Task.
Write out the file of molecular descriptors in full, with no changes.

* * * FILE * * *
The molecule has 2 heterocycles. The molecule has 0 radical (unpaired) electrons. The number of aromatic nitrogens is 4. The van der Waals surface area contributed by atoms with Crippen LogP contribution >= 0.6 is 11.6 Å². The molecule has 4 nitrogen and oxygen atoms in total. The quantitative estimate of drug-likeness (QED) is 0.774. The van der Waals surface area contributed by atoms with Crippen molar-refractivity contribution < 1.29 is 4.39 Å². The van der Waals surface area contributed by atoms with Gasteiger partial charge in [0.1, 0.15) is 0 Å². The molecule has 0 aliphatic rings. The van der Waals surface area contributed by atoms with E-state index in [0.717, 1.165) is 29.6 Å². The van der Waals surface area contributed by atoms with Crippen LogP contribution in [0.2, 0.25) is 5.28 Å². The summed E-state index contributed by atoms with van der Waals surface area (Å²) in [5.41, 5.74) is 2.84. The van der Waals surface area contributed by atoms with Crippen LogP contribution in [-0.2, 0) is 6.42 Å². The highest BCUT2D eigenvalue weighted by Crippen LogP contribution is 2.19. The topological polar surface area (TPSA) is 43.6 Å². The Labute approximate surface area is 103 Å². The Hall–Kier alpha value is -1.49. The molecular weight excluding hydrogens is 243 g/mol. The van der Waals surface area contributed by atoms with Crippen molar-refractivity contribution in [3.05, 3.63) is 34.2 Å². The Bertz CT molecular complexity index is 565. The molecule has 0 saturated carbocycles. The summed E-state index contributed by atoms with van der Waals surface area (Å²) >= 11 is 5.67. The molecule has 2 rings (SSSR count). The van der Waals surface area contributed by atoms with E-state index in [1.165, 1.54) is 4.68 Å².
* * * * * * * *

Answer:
The molecule has 2 heterocycles. The molecule has 0 radical (unpaired) electrons. The number of aromatic nitrogens is 4. The van der Waals surface area contributed by atoms with Crippen LogP contribution >= 0.6 is 11.6 Å². The molecule has 4 nitrogen and oxygen atoms in total. The quantitative estimate of drug-likeness (QED) is 0.774. The van der Waals surface area contributed by atoms with Crippen molar-refractivity contribution < 1.29 is 4.39 Å². The van der Waals surface area contributed by atoms with Gasteiger partial charge in [0.1, 0.15) is 0 Å². The molecule has 0 aliphatic rings. The van der Waals surface area contributed by atoms with E-state index in [0.717, 1.165) is 29.6 Å². The van der Waals surface area contributed by atoms with Crippen LogP contribution in [0.2, 0.25) is 5.28 Å². The summed E-state index contributed by atoms with van der Waals surface area (Å²) in [5.41, 5.74) is 2.84. The van der Waals surface area contributed by atoms with Crippen LogP contribution in [-0.2, 0) is 6.42 Å². The highest BCUT2D eigenvalue weighted by Crippen LogP contribution is 2.19. The topological polar surface area (TPSA) is 43.6 Å². The Labute approximate surface area is 103 Å². The Hall–Kier alpha value is -1.49. The molecular weight excluding hydrogens is 243 g/mol. The van der Waals surface area contributed by atoms with Crippen molar-refractivity contribution in [3.05, 3.63) is 34.2 Å². The Bertz CT molecular complexity index is 565. The molecule has 0 saturated carbocycles. The summed E-state index contributed by atoms with van der Waals surface area (Å²) >= 11 is 5.67. The molecule has 2 rings (SSSR count). The van der Waals surface area contributed by atoms with E-state index in [1.165, 1.54) is 4.68 Å².